What are university modules?
Teaching for most degree courses is split into modules, with each module carrying a number of credits. Over the course of three years you’ll study a combination of modules amounting to 360 credits in total, and at the end of it you’ll bag yourself a qualifying law degree.
Modules are basically a set of classes (lectures, seminars and workshops) on the same topic. Each module will have a set of assignments you’ll have to complete in order to pass the module. Some assignments may carry more weight than others. For example, a presentation may amount to 10% of your module mark, while an essay may amount to 40% and an exam could amount to 50%.
So where do first-class marks, 2:1s, and 2:2s come into it? For each assignment, you’ll be marked out of 100. A mark of 50–59 is a 2:2, 60–69 is a 2:1, and 70 or above is a first. To pass a module you usually need to score 40.
Technically, you can get 40 in every single module at university, and this will give you a qualifying law degree. However, just coasting through your degree isn’t enough to get you a training contract. You’ll need to impress with the top marks and know how to strike a balance between work and play.
What law modules will I study in first year?
LLB law, unlike courses such as history or English literature, has compulsory modules across all universities. These are: Constitutional/Administrative Law, Contract Law, Criminal Law, Equity & Trusts, EU Law, Land Law, Public Law and Tort Law.
It’s unlikely that you’ll study all of these modules in your first year. A lot of universities, for example, will run modules on Constitutional and Administrative Law, Criminal Law and Contract Law in first year, with a couple of modules on legal skills and reasoning and how the law works in practice.
You’ll then complete the other compulsory modules in second year (Land Law, Tort Law, EU Law and Equity & Trusts).
Law modules aren’t easy, and getting your head around statutes and cases is hard enough. However difficult or boring you may find contract law, everyone has to study it—you won’t be on your own in your loathing of some law topics.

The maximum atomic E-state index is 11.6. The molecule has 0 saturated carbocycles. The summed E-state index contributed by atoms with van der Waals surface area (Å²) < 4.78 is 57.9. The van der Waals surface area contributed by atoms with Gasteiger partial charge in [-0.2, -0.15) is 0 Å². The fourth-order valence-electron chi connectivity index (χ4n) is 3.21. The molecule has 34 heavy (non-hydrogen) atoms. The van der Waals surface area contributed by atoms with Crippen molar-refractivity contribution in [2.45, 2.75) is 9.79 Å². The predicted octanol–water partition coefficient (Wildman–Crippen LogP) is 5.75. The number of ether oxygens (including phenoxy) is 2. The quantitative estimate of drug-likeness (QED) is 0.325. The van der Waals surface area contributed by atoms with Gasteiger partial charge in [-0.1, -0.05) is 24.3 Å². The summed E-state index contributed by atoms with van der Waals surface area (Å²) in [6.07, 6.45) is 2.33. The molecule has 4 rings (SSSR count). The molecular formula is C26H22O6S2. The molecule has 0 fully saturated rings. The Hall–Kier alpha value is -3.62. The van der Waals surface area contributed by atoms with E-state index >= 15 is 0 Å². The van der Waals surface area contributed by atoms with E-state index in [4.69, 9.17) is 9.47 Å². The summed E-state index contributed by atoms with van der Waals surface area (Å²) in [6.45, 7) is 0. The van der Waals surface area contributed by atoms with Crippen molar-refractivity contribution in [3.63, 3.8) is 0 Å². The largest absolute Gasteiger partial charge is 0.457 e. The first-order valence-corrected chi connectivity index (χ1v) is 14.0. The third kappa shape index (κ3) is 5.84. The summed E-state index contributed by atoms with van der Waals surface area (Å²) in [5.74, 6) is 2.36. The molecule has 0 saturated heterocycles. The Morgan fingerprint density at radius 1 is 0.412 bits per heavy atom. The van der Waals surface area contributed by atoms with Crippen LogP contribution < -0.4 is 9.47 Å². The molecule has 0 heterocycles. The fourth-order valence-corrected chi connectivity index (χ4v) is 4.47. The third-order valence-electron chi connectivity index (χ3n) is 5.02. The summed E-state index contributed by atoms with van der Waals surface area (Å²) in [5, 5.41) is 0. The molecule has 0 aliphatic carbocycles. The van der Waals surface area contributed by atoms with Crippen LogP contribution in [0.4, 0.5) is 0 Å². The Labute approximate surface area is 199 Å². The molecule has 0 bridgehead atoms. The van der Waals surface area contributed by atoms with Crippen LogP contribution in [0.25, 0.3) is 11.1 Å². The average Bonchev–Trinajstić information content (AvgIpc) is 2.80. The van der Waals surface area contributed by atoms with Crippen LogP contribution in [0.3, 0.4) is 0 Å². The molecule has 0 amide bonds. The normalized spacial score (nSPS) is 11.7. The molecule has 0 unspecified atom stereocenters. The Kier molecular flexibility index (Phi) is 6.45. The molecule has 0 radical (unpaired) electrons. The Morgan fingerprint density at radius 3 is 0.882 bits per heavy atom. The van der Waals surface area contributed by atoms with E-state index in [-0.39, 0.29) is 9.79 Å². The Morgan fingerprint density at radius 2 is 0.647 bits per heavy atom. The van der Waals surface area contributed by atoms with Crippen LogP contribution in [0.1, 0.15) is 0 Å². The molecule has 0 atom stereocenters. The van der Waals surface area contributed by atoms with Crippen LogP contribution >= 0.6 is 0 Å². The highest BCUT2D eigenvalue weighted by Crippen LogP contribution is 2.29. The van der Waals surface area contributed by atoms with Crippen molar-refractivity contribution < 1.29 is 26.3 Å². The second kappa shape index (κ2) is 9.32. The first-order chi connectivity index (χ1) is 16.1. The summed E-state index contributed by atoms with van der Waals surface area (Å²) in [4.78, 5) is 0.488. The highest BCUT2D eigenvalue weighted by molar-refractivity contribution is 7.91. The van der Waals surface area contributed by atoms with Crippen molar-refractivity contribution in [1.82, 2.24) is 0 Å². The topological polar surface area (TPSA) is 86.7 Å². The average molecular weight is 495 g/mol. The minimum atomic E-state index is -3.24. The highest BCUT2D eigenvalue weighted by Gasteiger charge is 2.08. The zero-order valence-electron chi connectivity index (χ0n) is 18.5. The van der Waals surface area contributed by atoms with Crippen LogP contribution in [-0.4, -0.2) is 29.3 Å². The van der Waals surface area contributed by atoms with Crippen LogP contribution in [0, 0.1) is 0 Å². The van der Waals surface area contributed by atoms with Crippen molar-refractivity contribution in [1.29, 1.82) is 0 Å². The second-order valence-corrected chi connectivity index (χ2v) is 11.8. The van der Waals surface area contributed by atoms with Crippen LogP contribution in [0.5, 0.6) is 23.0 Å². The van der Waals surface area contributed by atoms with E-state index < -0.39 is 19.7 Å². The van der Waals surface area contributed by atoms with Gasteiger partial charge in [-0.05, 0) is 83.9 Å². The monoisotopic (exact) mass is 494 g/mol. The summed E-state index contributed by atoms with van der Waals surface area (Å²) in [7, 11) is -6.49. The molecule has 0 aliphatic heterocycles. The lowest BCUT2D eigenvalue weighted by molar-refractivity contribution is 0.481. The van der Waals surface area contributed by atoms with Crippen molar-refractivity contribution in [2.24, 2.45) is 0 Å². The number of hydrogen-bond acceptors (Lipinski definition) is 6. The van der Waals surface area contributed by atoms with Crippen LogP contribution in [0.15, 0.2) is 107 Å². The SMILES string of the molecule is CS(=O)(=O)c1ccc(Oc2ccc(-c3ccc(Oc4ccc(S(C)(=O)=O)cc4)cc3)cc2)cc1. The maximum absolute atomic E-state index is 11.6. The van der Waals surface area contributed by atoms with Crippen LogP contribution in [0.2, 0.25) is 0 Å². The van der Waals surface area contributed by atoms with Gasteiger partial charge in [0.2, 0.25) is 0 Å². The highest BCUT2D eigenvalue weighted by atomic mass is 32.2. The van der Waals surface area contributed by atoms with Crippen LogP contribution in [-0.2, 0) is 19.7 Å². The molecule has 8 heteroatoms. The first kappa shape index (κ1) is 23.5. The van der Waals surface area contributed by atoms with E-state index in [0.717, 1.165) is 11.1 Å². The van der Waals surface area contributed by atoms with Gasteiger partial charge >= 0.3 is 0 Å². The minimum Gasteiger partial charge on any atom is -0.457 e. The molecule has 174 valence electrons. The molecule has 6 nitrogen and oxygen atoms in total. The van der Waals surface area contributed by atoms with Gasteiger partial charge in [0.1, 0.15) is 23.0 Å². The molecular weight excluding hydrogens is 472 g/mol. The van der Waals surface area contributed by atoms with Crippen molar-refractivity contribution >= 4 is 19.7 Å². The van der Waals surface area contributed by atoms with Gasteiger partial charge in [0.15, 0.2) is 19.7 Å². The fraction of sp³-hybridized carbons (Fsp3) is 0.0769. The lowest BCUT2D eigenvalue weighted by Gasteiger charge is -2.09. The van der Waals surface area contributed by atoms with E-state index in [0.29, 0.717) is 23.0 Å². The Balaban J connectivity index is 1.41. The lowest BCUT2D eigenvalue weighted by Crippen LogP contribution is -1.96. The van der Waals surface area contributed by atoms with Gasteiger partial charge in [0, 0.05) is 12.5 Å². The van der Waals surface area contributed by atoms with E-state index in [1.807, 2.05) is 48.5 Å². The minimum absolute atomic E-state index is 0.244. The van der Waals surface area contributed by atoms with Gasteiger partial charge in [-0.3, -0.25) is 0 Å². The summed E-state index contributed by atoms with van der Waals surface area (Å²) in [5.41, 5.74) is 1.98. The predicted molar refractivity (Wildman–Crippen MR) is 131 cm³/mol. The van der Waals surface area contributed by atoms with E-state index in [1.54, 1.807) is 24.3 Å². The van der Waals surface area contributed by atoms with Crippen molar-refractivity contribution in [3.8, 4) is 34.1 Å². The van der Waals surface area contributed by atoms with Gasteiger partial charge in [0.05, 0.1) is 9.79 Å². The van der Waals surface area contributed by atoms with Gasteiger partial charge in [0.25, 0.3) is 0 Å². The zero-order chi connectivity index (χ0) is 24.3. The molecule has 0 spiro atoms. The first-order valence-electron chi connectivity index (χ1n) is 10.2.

How should I choose my other modules?
After you’ve passed your core modules, you’ll usually have some freedom of choice for the other modules you want to take. It’s important to choose the right modules, as employers in the legal sector usually request a module-by-module breakdown of your marks.
If you are planning on specialising in commercial law, this does not mean that you have to take all the commercial, corporate and business law modules going.
However, you should think carefully about the modules you opt to do. It simply wouldn’t make sense to choose modules that don’t relate to each other, such as family law, military law and medical law.
Even if you don’t know which area of law you ideally want to practise after university, or don’t even know if you want to pursue a legal career, it is still important to select your optional modules wisely.
Striking a balance in your law modules
It’s usually best to have a balanced portfolio of modules. If you definitely want to practise in a certain area, take a few relevant modules so that you can demonstrate your specific interest to potential employers.
After that, it’s a good idea to opt for a mixture of modules based on your personal interests and recommendations from friends and tutors, rather than undertaking modules solely in a bid to impress potential employers. There are a few good reasons for this!
Choosing modules that you are interested in will lead to better marks. You will engage with the subject matter better and you will be more motivated to study. If you are passionate about the module, this will also make it easier to talk about during an interview.
Talking to friends and tutors about modules will give you a better idea of their content. You shouldn’t pick a module based on your friends saying that it’s easy or that the tutor marks leniently. It is a good idea, however, to ask around for the best (not necessarily the most lenient) seminar leaders! After all, a good seminar leader can make all the difference.
Modules from other departments
A final piece of advice: don’t be afraid to take “wild modules” in other subjects. As long as you don’t go crazy and choose too many, or select completely unrelated modules, a wild module might be of significant value.
An example of where a wild module could be useful is if you are interested in European or international law and you decide to take a module in international relations or European studies. Just make sure you check the content of the wild module to ensure that it fits in with your studies.
Although employers will be looking for evidence of interest in their area of practice, they will also be concerned about a number of other things, such as your overall marks, relevant work experience and your extra-curricular activities.
The important thing is to demonstrate your abilities across a range of modules and provide a solid reason during interviews for choosing the modules that made up your LLB.
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